Kenya is struggling with the COVID-19 delta variant, which recently resulted in the western part of the country being locked down. It now threatens the capital Nairobi.
A June 2021 modeling forecast by the Kenya Medical Research Institute warned of an impending fourth wave, with the associated risks of healthcare demand exceeding capacity. The Delta variant is much more transmissible than its predecessors, like the Alpha variant, but it does not appear to cause any more serious illnesses.
The modeling study is a welcome indication of the dangers of the Delta variant. The results should be used to inform both public and private sector preparedness. In other parts of the world, the variant has spread rapidly, even among partially vaccinated, overwhelming health services.
The big worry is how Kenya will fare this time.
The Kenyan government reacted quickly to the three previous waves. But the public has felt a certain amount of pandemic fatigue. And the economy and social life in general have been negatively affected.
Two doses of the main vaccines provide good protection against hospitalization and serious illness. The country’s rollout has so far been limited to COVAX deliveries and donations, and a concerted effort is required to raise more with local and donor funds.
Kenya’s strengths – and the gaps
As of July 29, there were 199,941 confirmed cases of COVID-19 in the country, with 3,895 deaths. Part of the explanation for the low death toll is Kenya’s younger population, with fewer comorbidities and less obesity. But there can be other explanations as well. It is likely that a high percentage of the population has already been exposed to COVID-19 from previous waves and will therefore have some immunity to it.
The government has done some things well. There were and are immediate national measures with a national emergency committee, coherent notices to limit the damage, daily briefings from the Department of Health on case numbers, positivity rates and hospital occupancy, and special treatment facilities.
The health system as a whole has shown resilience after an initial decline at the start of the pandemic, with most health services such as obstetrics now back to normal or near normal. In addition, a nationwide coordination of tests has been initiated, which also includes genomic tests.
Due to the limited supply of vaccines available, only about 2% of the population have been vaccinated. So far, the Astra Zeneca has been the only vaccine available, but others, including Johnson and Johnson and Pfizer, are expected in August. There are ambitious plans to provide donated and locally-sourced vaccines to the entire adult population by 2022.
However, there are areas where there is more need for action, especially in light of a possible fourth wave.
The largest gaps are in the performance of the health system. The oxygen supply is particularly low in the public sector. In addition, there are too few intensive care beds.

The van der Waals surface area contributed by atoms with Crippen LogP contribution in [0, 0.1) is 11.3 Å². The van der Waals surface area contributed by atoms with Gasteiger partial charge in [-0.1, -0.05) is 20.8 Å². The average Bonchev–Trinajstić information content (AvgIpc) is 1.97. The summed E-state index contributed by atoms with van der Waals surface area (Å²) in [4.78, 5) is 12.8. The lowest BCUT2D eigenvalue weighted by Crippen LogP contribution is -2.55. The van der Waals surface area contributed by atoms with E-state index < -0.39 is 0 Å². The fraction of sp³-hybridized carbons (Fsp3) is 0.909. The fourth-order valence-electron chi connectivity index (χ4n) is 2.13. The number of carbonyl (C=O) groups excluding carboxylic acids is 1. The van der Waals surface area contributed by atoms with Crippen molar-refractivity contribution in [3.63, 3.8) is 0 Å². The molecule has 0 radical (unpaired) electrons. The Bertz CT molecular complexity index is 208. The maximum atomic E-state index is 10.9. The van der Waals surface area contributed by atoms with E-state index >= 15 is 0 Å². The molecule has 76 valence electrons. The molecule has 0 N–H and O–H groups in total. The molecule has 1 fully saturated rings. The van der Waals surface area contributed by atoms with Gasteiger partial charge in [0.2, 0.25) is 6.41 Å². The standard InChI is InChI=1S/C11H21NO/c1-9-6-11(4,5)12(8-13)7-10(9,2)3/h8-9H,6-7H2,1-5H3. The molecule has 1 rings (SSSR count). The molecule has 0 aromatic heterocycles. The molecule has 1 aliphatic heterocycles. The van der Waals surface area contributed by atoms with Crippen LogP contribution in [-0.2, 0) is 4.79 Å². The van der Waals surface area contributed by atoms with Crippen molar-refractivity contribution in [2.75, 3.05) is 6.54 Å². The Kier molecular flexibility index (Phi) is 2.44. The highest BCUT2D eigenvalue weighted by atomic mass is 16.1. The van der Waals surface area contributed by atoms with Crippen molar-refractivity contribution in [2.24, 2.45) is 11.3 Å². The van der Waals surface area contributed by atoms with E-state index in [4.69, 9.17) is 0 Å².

And then vaccination efforts need to be stepped up. The procurement of vaccines is restricted to the government. In addition, management is taken over by the government, which distributes its limited supplies to public and selected private entities. As the supply of vaccines grows around the world, allowing the non-public sector to supply them would help increase coverage.
Compliance with mitigation measures like wearing masks and social distancing is limited. There are many myths about COVID-19 and there is a deep skepticism about the threat the virus poses.
Effective responses are also hampered by hesitation over vaccines and government corruption scandals.
What needs to be done
The new Delta variant is a serious threat because it is much easier to transmit. In order to take and enforce preventive measures, swift government action is required.
A great effort is needed to help hospitals test and report results quickly to ensure optimal patient care, especially in the public sector. At the start of the pandemic, the government decided to limit antibody testing to research studies. This limits both clinical care and population monitoring of the prevalence of COVID-19, which would otherwise provide better insight into the nature of the Kenya pandemic and population exposure.
There should be more testing and contact tracing.
In addition, the availability of beds must be better coordinated across the districts and across the country.
The potential for larger congregations to be super-spreaders is a clear problem. Government should bring people and policy makers together and work with communities to reduce complacency, improve education and awareness, and enforce abatement measures.
The vaccination program needs to be expanded and accelerated. Leveraging local knowledge and networks is essential to prepare people and health services for a rapid expansion of vaccination.
Oxygen is the most important aspect of treatment and care. It is important to be able to deliver higher concentrations of oxygen, e.g. B. with a high flow nasal cannula. These are available in some private institutions, but very scarce in public institutions.
During the previous surge in March 2021, few of the public hospitals had adequate oxygen and even private hospitals were running out of supplies. While many of the public hospitals had facilities for generating oxygen, some did not work. Added to this are delays and high costs for medical equipment and spare parts, which are often twice as high as in Europe or North America.
Finally, Kenyans themselves have a responsibility to take precautions and get vaccinated. You should avoid large gatherings such as political rallies.